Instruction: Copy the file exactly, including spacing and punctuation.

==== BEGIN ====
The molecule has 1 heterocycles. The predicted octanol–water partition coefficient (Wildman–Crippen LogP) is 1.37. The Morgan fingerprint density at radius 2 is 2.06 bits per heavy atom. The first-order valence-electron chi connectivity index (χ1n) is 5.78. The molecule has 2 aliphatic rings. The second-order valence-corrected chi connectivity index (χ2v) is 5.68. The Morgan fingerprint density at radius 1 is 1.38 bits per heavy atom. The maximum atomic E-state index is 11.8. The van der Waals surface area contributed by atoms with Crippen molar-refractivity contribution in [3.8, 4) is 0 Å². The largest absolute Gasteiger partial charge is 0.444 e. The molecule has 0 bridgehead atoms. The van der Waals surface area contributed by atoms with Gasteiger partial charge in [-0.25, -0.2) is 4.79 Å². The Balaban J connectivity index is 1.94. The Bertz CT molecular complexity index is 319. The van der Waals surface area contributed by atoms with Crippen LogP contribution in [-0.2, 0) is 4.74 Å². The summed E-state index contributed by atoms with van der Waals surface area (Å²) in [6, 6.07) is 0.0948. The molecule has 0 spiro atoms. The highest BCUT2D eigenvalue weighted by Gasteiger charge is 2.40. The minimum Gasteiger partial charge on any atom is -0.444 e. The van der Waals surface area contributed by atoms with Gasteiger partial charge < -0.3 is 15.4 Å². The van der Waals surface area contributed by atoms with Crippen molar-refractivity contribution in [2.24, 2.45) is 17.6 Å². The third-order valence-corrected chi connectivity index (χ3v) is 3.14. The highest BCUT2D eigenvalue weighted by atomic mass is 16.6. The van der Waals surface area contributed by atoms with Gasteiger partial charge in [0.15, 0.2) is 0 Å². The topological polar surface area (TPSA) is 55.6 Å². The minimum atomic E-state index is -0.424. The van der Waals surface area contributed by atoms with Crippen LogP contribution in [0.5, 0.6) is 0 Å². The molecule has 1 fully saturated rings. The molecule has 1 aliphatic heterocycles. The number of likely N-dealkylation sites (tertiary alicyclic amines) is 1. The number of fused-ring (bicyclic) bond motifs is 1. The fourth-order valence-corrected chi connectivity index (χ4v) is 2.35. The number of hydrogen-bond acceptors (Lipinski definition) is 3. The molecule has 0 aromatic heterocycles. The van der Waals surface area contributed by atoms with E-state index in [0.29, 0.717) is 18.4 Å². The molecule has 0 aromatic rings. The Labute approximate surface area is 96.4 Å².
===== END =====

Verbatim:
The molecule has 1 heterocycles. The predicted octanol–water partition coefficient (Wildman–Crippen LogP) is 1.37. The Morgan fingerprint density at radius 2 is 2.06 bits per heavy atom. The first-order valence-electron chi connectivity index (χ1n) is 5.78. The molecule has 2 aliphatic rings. The second-order valence-corrected chi connectivity index (χ2v) is 5.68. The Morgan fingerprint density at radius 1 is 1.38 bits per heavy atom. The maximum atomic E-state index is 11.8. The van der Waals surface area contributed by atoms with Crippen molar-refractivity contribution in [3.8, 4) is 0 Å². The largest absolute Gasteiger partial charge is 0.444 e. The molecule has 0 bridgehead atoms. The van der Waals surface area contributed by atoms with Gasteiger partial charge in [-0.25, -0.2) is 4.79 Å². The Balaban J connectivity index is 1.94. The Bertz CT molecular complexity index is 319. The van der Waals surface area contributed by atoms with Crippen LogP contribution in [-0.2, 0) is 4.74 Å². The summed E-state index contributed by atoms with van der Waals surface area (Å²) in [6, 6.07) is 0.0948. The molecule has 0 spiro atoms. The highest BCUT2D eigenvalue weighted by Gasteiger charge is 2.40. The minimum Gasteiger partial charge on any atom is -0.444 e. The van der Waals surface area contributed by atoms with Gasteiger partial charge < -0.3 is 15.4 Å². The van der Waals surface area contributed by atoms with Crippen molar-refractivity contribution in [2.24, 2.45) is 17.6 Å². The third-order valence-corrected chi connectivity index (χ3v) is 3.14. The highest BCUT2D eigenvalue weighted by atomic mass is 16.6. The van der Waals surface area contributed by atoms with Gasteiger partial charge in [0.15, 0.2) is 0 Å². The topological polar surface area (TPSA) is 55.6 Å². The minimum atomic E-state index is -0.424. The van der Waals surface area contributed by atoms with Crippen LogP contribution in [0.5, 0.6) is 0 Å². The molecule has 1 fully saturated rings. The molecule has 1 aliphatic heterocycles. The number of likely N-dealkylation sites (tertiary alicyclic amines) is 1. The number of fused-ring (bicyclic) bond motifs is 1. The fourth-order valence-corrected chi connectivity index (χ4v) is 2.35. The number of hydrogen-bond acceptors (Lipinski definition) is 3. The molecule has 0 aromatic heterocycles. The van der Waals surface area contributed by atoms with E-state index in [0.29, 0.717) is 18.4 Å². The molecule has 0 aromatic rings. The Labute approximate surface area is 96.4 Å².